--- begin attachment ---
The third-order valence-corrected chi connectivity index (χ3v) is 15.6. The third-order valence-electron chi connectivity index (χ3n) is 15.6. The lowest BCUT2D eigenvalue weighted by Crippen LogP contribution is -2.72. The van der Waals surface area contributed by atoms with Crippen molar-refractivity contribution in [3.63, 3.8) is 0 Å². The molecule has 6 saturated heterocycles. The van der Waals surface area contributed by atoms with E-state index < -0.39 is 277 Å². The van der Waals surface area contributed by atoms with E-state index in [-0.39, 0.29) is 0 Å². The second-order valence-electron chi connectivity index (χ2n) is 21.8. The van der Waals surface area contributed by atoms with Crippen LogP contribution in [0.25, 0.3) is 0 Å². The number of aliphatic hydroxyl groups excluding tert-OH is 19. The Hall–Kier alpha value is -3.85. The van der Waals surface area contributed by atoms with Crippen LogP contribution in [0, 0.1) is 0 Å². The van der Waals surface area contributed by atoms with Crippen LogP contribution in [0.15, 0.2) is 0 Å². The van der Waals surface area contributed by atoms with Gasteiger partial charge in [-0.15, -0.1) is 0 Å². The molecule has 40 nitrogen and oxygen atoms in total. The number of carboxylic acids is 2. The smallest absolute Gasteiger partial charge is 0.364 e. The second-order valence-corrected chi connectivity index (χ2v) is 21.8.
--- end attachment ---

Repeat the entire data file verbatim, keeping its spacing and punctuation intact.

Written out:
The third-order valence-corrected chi connectivity index (χ3v) is 15.6. The third-order valence-electron chi connectivity index (χ3n) is 15.6. The lowest BCUT2D eigenvalue weighted by Crippen LogP contribution is -2.72. The van der Waals surface area contributed by atoms with Crippen molar-refractivity contribution in [3.63, 3.8) is 0 Å². The molecule has 6 saturated heterocycles. The van der Waals surface area contributed by atoms with E-state index < -0.39 is 277 Å². The van der Waals surface area contributed by atoms with E-state index in [-0.39, 0.29) is 0 Å². The second-order valence-electron chi connectivity index (χ2n) is 21.8. The van der Waals surface area contributed by atoms with Crippen LogP contribution in [0.25, 0.3) is 0 Å². The number of aliphatic hydroxyl groups excluding tert-OH is 19. The Hall–Kier alpha value is -3.85. The van der Waals surface area contributed by atoms with Crippen LogP contribution in [0, 0.1) is 0 Å². The van der Waals surface area contributed by atoms with Crippen LogP contribution in [0.15, 0.2) is 0 Å². The van der Waals surface area contributed by atoms with Gasteiger partial charge in [-0.15, -0.1) is 0 Å². The molecule has 40 nitrogen and oxygen atoms in total. The number of carboxylic acids is 2. The smallest absolute Gasteiger partial charge is 0.364 e. The second-order valence-corrected chi connectivity index (χ2v) is 21.8.